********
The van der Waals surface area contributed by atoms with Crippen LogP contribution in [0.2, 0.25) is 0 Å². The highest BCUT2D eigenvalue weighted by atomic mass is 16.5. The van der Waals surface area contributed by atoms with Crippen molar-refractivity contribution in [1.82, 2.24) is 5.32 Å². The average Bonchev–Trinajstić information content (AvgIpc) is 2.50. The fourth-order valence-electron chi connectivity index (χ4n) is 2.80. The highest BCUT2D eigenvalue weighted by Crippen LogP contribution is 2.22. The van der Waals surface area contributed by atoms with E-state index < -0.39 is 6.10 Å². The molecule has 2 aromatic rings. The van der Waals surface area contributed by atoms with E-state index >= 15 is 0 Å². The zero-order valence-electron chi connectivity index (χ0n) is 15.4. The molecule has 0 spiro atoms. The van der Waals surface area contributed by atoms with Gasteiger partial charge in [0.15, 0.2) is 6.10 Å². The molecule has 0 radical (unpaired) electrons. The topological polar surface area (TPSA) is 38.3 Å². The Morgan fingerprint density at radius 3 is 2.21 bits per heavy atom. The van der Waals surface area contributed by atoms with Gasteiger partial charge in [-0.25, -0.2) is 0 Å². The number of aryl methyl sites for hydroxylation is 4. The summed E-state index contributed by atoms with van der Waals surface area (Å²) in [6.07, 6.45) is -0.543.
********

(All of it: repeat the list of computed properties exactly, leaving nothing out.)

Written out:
The van der Waals surface area contributed by atoms with Crippen LogP contribution in [0.2, 0.25) is 0 Å². The highest BCUT2D eigenvalue weighted by atomic mass is 16.5. The van der Waals surface area contributed by atoms with Crippen molar-refractivity contribution in [1.82, 2.24) is 5.32 Å². The average Bonchev–Trinajstić information content (AvgIpc) is 2.50. The fourth-order valence-electron chi connectivity index (χ4n) is 2.80. The highest BCUT2D eigenvalue weighted by Crippen LogP contribution is 2.22. The van der Waals surface area contributed by atoms with E-state index < -0.39 is 6.10 Å². The molecule has 2 aromatic rings. The van der Waals surface area contributed by atoms with E-state index >= 15 is 0 Å². The zero-order valence-electron chi connectivity index (χ0n) is 15.4. The molecule has 0 spiro atoms. The van der Waals surface area contributed by atoms with Gasteiger partial charge in [0.15, 0.2) is 6.10 Å². The molecule has 0 radical (unpaired) electrons. The topological polar surface area (TPSA) is 38.3 Å². The Morgan fingerprint density at radius 3 is 2.21 bits per heavy atom. The van der Waals surface area contributed by atoms with Gasteiger partial charge in [-0.25, -0.2) is 0 Å². The number of aryl methyl sites for hydroxylation is 4. The summed E-state index contributed by atoms with van der Waals surface area (Å²) in [6.07, 6.45) is -0.543.